Patrick coming off the Panoramic Lift

I was surprised they were running the lift, as it is usually closed when it's really windy. I did not enjoy the lift ride up at all (really freakin' cold!) and the top of the Parsenn Bowl was wind scoured and icy. But as soon as you dipped into the bowl itself, the wind-deposited snow was nice and the trees were fantastic. We also did a couple/few laps on the Mary Jane Trail run. This long, blue run has a great pitch and always has great snow. It did not disappoint on my birthday! Jesper and I even did one non-stop run from top to bottom, finishing up with shaking quads and hammies!

After lunch, we headed over to the Winter Park side of the resort.

Patrick and Suze up on the Vasque Ridge (el. 10,700 ft.) on the Winter Park side

Jesper and I haven't spent a lot of time on this side of mountain since we first started tele-skiing. Now in our 4th year on tele skis, we were struck by how our perceptions of certain runs had changed in a couple of years. Slopes that had seemed steep were easy. Off-camber runs that had vexed us before were fun! I guess we've improved our skills in the last couple of years!

A rare photo of me AND Jesper (photo credit Patrick Bragg)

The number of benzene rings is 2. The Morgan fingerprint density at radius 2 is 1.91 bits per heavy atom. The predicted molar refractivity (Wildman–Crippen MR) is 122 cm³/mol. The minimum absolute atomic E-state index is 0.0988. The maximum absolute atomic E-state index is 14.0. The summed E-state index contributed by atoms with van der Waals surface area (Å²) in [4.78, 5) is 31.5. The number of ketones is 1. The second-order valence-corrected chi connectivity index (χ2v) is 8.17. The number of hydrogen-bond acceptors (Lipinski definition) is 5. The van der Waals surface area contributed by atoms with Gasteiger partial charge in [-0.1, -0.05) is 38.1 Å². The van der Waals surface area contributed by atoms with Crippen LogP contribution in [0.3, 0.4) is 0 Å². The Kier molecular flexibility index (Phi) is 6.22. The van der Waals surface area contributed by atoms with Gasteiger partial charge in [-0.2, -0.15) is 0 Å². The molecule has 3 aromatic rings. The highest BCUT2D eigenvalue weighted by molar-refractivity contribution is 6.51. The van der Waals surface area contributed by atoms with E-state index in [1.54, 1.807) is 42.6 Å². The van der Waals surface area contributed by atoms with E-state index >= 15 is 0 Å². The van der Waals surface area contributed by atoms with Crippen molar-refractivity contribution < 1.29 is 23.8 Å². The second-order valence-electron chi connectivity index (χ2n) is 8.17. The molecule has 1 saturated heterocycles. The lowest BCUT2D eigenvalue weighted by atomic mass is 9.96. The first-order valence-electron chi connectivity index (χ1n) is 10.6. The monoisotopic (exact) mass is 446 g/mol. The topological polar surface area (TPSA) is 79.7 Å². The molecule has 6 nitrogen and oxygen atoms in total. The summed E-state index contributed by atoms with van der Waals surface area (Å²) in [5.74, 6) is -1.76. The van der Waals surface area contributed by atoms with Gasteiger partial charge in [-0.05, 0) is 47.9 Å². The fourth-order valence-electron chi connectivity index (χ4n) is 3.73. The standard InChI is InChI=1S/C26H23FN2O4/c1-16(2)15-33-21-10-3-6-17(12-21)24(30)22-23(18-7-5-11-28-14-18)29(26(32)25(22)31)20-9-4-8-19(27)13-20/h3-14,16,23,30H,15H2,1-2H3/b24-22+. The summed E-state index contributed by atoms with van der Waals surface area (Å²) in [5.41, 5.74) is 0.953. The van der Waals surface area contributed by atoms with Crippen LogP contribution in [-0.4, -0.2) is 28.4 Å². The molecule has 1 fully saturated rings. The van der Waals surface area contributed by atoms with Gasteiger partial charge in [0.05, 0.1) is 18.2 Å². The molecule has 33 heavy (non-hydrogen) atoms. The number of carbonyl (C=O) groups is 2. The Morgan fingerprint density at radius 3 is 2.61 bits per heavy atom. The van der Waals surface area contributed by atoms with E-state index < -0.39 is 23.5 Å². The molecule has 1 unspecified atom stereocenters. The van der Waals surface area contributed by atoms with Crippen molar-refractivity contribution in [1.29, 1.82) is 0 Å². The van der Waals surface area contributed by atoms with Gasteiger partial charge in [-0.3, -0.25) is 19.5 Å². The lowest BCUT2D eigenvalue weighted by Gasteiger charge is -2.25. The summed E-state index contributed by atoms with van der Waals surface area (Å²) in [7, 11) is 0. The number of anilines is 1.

We headed back over to the Mary Jane side of the mountain for another COLD Parsenn Bowl run (still can't believe the lift was running) and some more laps on Mary Jane. A pint of 1554 was the perfect way to end the day on the slopes.

Jesper took me out to a very nice birthday dinner at the Tabernash restaurant at the Iron Horse Resort. The food was excellent (salmon with udon and cucumber strips) and the tiramisu was yummy. The service was also first rate, so I would highly recommend this place to anyone visiting Winter Park. Afterward, we were too tired and full to get in the hot tub!


Saturday morning our good friends Kim and Dan arrived with their dog Patch for an overnight stay at the condo. Initially, Strelka was very protective of her new "home" and wouldn't let Patch in! But after a few bared fangs and growls (mostly on Strelka's part), they settled down, even playing and laying next to each other. We left the condo fairly confident that both dogs would have a nice day together and we wouldn't come home to a bloody mess.

Patch and Strelka playing in the condo

Kim and Dan are fantastic mountain bikers who hadn't been on their snowboards in 2 years. You wouldn't have known it from how they rode; it was like they had been hitting the slopes every weekend! We met up with Suze and Patrick and the 6 of us skied/rode a bit together at the Mary Jane side.

Patrick, Suze, Kim , Dan and Jesper all heading off the top of the Parsenn Bowl (el. 12,060 ft.) on the Mary Jane side - it's kinda pretty up there...